FLINT – Considering everything he’s been through, moving from the Flint City Bucks Academy program to club USL League Two shouldn’t be a barrier for Ali Qurbanali.
Qurbanali, 17, will be in the lineup for the 2019 National Champions Flint City Bucks when they host Rebels FC in an exhibition match at 7:30 p.m. on Saturday at Atwood Stadium.
The 5-foot-4 center-forward is only the second player to move into the Academy’s first team, but that’s not what makes him unique.
Instead, Qurbanali, his mother, and five siblings escaped the turmoil of Afghanistan in 2014, feeling like Pakistan before moving to the United States two years later when Ali was 12.
Things are always tough for the family as Qurbanali’s mother, Aqleema, has two jobs while Ali works at a gas station. His father is dead.
Qurbanali follows events in Afghanistan as her mother and older sister use Facebook to stay in touch with relatives who remain in the war-torn country. They work to bring their uncles and aunts to the United States
“The Taliban don’t like us and it wouldn’t be safe for them to stay there,” Qurbanali said in a press release. “You can try to support them, but there is nothing we can do financially. All we can do is pray for them.
“To be honest, seeing what is happening in Afghanistan really motivates me to work harder to achieve my dream. I want to become a good footballer and return to Afghanistan to help the community and my loved ones.
Qurbanali plays for Midwest United U-19, which is based in Grand Rapids and is part of the MLS Next development program.
“My dream is to play professional football and I have to take whatever comes in front of me,” Qurbanali said. “When I first came in for the Flint City Bucks Academy team tryout, I told them I was looking forward to playing in the first team. I think I have the ability to play this. level.
Now he will have that chance.
Bucks Academy coach Michael O’Neill has said Qurbanali has “fast feet and quick brains” and is eager to see how his star pupil performs against Rebels FC on Saturday.
“I think it will be a great experience for him personally,” said O’Neill. “He’s going to be surrounded by a lot of high quality players who play the same brand he wants to play, so he’s going to be able to show his skills and quality.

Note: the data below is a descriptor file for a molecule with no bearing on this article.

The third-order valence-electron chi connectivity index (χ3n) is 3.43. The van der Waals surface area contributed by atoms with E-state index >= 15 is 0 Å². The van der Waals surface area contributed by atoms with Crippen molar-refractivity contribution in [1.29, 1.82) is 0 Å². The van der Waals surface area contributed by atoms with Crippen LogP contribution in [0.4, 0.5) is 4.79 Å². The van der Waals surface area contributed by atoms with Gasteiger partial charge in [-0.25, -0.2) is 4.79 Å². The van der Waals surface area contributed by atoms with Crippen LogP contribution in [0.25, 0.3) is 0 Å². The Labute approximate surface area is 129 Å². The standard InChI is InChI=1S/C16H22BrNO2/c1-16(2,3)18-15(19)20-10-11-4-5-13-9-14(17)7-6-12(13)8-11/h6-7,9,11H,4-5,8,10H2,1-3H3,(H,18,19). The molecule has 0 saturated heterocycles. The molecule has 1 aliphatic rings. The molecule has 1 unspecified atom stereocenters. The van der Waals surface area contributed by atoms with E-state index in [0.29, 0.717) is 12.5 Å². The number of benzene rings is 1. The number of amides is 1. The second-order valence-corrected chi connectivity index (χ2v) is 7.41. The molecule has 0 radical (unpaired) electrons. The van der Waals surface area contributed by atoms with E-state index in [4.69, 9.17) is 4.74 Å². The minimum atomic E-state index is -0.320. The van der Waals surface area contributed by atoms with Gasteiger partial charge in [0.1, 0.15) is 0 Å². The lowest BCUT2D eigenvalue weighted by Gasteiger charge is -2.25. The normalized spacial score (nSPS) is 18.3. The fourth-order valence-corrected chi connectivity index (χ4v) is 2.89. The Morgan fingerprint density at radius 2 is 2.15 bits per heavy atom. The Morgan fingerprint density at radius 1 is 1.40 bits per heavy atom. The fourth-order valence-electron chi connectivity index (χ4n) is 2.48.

“Plus, selfishly for me having coached him and the rest of the Bucks academy, it’s a pretty proud moment that some of these kids are called up to the first team and play Atwood in front of the fans. Hope he enjoys the experience.
“He’s someone defenders dread playing against just because of his ability to handle the ball so quickly and his ability to pull you in and win free kicks or jump at you.”
To earn a spot with the Bucks, Qurbanali had to overcome a broken right leg that sidelined him in his junior season at Lansing Everett High School. He broke his tibia and fibula, then missed his senior season at Everett due to the COVID-19 pandemic.
“Injuring at a young age made me even more determined to be a good player in the future,” he said. “It was really difficult sometimes because I was scared. I thought, “I probably won’t be able to play football anymore”, but I still had my therapy every day.
Saturday’s game is dubbed the first responders night in recognition of the 20th anniversary of the September 11 terrorist attacks. All first responders and their families will be admitted free of charge and there will be a pre-game ceremony in honor of the first responders.
A children’s area will also be set up for young people in the southwest corner of the stadium.
Tickets cost $ 5 for youth 12 and under, $ 10 for adults, and $ 15 for reserved VIPs. They can be purchased at ticketmaster.com, Flint Prints in the Ferris Wheel building in downtown Flint or at the game.
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